Luck is not chance, it’s toil. Fortune’s expensive smile is earned. ~ Emily Dickinson

Mr. Ahrens teaches band & choir at Bear River High School in Grass Valley, CA.


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Less Buzz, More Tone


… The second transformational thing I took in from Mr. Vizzutti was his thought on buzzing into your brass instrument. He says not to do it. What?! I know, I was confused for a minute too. He contends that we should not be teaching our beginning students to buzz. Instead we should focus on full, relaxed breathing and aggressive, sustained airflow through the horn. If a student were taught to create tone on their brass instrument without forcing the buzz from the start, their tone would be immediately more successful which would likely lead to a more promising development as a musician. . . . → Read More: Less Buzz, More Tone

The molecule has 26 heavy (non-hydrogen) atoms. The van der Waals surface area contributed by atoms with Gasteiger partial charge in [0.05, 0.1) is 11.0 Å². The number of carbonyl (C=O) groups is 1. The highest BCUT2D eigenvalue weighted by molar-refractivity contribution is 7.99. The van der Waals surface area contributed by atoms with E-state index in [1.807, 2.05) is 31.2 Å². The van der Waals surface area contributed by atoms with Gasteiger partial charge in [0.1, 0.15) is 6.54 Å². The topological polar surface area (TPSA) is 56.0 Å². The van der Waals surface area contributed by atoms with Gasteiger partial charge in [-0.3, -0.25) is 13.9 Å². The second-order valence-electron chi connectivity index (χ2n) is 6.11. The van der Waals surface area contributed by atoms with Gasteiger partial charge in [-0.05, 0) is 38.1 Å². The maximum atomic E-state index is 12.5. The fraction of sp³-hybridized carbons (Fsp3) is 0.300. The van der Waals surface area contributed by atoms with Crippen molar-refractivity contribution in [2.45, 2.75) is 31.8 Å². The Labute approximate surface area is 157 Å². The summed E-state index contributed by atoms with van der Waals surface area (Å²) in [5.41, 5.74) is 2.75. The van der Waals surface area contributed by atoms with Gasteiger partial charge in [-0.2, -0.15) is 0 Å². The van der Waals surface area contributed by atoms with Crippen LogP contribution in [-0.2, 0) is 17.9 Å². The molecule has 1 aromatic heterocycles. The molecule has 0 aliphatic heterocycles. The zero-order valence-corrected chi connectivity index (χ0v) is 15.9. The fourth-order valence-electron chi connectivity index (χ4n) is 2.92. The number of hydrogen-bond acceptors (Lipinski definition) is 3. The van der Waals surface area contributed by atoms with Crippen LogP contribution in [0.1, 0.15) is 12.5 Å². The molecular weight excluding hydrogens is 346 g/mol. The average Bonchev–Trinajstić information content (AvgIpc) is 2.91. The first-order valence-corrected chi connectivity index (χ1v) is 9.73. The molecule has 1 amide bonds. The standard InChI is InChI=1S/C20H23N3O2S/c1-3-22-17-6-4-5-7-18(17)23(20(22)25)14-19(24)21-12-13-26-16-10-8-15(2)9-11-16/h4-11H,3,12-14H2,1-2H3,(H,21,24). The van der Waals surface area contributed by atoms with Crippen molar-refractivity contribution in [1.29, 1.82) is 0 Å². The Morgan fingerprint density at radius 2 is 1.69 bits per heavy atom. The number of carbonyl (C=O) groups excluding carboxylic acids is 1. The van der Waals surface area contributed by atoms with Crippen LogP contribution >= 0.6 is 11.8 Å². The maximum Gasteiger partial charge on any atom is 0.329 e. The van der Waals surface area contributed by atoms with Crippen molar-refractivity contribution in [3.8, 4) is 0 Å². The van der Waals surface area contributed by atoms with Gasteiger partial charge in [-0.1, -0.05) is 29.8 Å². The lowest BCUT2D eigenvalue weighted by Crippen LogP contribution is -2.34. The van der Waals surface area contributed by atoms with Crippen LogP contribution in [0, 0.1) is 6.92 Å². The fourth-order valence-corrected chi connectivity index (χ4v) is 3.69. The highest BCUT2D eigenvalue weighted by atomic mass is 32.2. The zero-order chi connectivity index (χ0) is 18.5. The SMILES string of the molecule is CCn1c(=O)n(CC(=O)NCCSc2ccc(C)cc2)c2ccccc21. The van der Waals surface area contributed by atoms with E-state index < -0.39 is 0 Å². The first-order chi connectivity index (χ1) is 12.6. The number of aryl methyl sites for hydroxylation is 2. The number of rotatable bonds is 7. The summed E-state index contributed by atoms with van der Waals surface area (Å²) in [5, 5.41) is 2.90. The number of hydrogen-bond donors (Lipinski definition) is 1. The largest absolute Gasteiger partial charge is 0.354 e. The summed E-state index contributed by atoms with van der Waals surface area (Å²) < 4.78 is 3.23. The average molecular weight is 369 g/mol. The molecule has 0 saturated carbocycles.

Getting that Heavy Metal Sound

Harvey Phillips started in music by bringing his Father’s violin to band class and trying to play along. “In 1942, shortly after we entered World War II, our band’s only Sousaphone player joined the Navy, and my high school band director asked me to play Sousaphone.” Arnold Jacobs spent a good part of his youth progressing from bugle to trumpet to trombone and finally to tuba. . . . → Read More: Getting that Heavy Metal Sound

Tuba Q and A: High Range

Question: What are some helpful techniques for improving the high range of my high school tuba players? Most high school band music is written in the lower register.

Answer: I was once told that the best way for tuba players to improve their range in the upper register is to play up there. As . . . → Read More: Tuba Q and A: High Range

For the Love of Tuba

In 8th grade, my band director, Mr. Hansen asked for a volunteer to play the sousaphone. He said that whoever was interested should come see him at lunch. I was the only one to show up. I had no clue what a sousaphone was. Mr. Hansen brought out this huge white thing and I quickly told him “I can’t play that! It’s too big!” He reassured me that I could and that he would teach me. . . . → Read More: For the Love of Tuba